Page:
Is the boxer dog breed the best one for you? Did you know boxers need early socialization and obedience training to make the best pets?
Did you know that if you work long hours or dislike long walks, the boxer may not be the best breed for you because they may develop some negative traits that will make them quite unlovable?
Boxers are extremely high maintenance in the area of needing human interaction and lots of daily exercise to help them use up all that pent-up energy they stored while waiting for you to return home.
These are just a few of the many interesting facts you will discover about boxers. While I cannot help you make up your mind about whether the boxer is the best dog for you, I will give you enough facts to help you make an informed choice.
Socialize Your Boxer Early in Life for Best Results
The Pros and Cons of Owning a Boxer
Your boxer is very likely to display undesirable behaviors such as problem barking, digging or chewing if he or she does not receive frequent loving attention from you. Daily walks to allow them to expend their excess energy are important and so are active games or agility training to exercise their intelligent minds.
Give your dog jobs to do like getting the mail from a mailbox or carrying items for you to provide some mental stimulation. If you do not find ways to keep your boxer busy, it is a given that the dog will find ways to amuse himself that you may or may not like.
On the other hand, a boxer may be just right for you if you are looking for a gentle tempered yet devoted watchdog to share your active lifestyle. Boxers are territorial with a highly developed instinct to protect their perceived property.
Perceived property could be their humans, the front yard, or even another family pet. Their self-confident fearless nature combined with this intense need to protect means they will not back down from any danger, real or perceived.
The Boxer's Backstory
Boxers originated in Germany. While believed to be the result of bulldog crosses, the boxer is related to many other Molosser root-stock canines such as Tibetan mastiffs, Dogues de Bordeaux, and Brittanic mastiffs, to name a few. When you look at the early uses for this breed especially as war, guard and police dogs, their working dog history paints a picture very like today’s boxer. These dogs are courageous, fearless, strong and agile.
Harvey the Boxer Puppy Tries to Find His Owner
Boxer Dogs at a Glance
If you are wondering if a boxer dog breed could be your perfect pet, consider these basic facts:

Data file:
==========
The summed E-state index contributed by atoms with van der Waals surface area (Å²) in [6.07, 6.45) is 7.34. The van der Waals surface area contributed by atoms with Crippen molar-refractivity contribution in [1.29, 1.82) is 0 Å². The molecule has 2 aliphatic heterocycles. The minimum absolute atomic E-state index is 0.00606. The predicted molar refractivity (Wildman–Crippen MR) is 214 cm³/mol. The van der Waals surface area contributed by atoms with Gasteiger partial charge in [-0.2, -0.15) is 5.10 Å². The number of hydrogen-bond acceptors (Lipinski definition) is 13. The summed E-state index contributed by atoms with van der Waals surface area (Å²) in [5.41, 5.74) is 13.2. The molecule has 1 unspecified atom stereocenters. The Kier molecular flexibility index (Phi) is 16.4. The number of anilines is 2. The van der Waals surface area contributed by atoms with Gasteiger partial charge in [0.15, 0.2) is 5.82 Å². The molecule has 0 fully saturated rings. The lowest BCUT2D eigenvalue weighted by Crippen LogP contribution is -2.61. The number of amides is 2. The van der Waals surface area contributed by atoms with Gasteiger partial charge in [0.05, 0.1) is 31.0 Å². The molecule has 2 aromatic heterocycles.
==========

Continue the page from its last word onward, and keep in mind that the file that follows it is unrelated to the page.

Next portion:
- Origin: Germany
- First AKC registration: 1904 – Arnulf Grandez – dog number 78043
- Group: Working
- Original use: Bull baiting, dog fighting, hunting, police and military work
- Lifespan: average of 14 to 15 years
- Height/weight: 22 ½ to 25 inches - 50 to 70 pounds
- Color and Coat: red, yellow, or brindle, with white markings permissible; black mask on face and muzzle
- Personality: Sweet-tempered and eager to please
- Grooming: Almost nil because of the short dense glossy coat
- Need for attention: Extremely high. They may bond to one person, demand attention, or suffer separation anxiety if left for long periods
- Known Health Problems/heritable diseases: hip dysplasia, heart disease, progressive axonopathy, bloat, and spondylitis
- Intelligence: Extremely smart and quick to learn
- Interacts well with children and other pets, but suspicious of strangers
The overall appearance of the boxer is one of a powerfully built square dog with heavy bones and a deep bark. The short back proportionally balances the body and reinforces the square look. They should have a wrinkled forehead, broad muzzle and an undershot jaw; the dog should appear to be smiling. The dark brown eyes are alert, the ears high set—cropped or natural—and the tail docked.
Why You Must Socialize and Train Your Boxer
To overcome their natural bent for protection and to ensure the development of good habits and manners, boxers need early socialization to acclimate them to many different environments, situations and other humans.
Obedience training prevents any dominance attempts, and ongoing training provides the mental stimulation required by a working dog. Giving them tasks to perform such as fetching the newspaper satisfies their need to work. Interactive dog toys that challenge their intellect prevent boredom.
Boxers Have Special Needs
Boxers are a slow-maturing breed, so a puppy exhibits puppy-like behavior long after one feels he should be grown-up. Couple that immaturity with his inbred predatory instincts and the need to keep him leased when he is outdoors is apparent. In addition, leashing this larger size dog is the best way to control him and prevent unwanted behaviors. For instance, boxers are known for jumping up and batting their front paws just like a boxer—hence the name—and could very well jump at a stranger or small child if they are not kept under control.
Boxers should be kept indoors because their short coat does not give them enough protection to be an outdoor dog. They can be intolerant of the heat and should have a shady spot for resting if they are left outdoors even for a short time.
Is the Boxer Dog Breed Your Perfect Pet?
While boxers are affectionate, loving companions, they are not for everyone. Families with small children may want to think long and hard before adding such a large dog to the family. Seniors may have trouble controlling such a powerful dog if obedience training is not made mandatory. Workaholics could come home to find the home in shambles from the antics of a bored dog.
However, if you are willing to make the commitment to a life time of training, exercising, loving and caring for a large dog breed, this may be the best companion for you. If you aren't sure that the boxer is the right fit for your family, some other excellent working class dogs that make good pets are Bernese Mountain dogs, Doberman Pinschers or Rottweilers.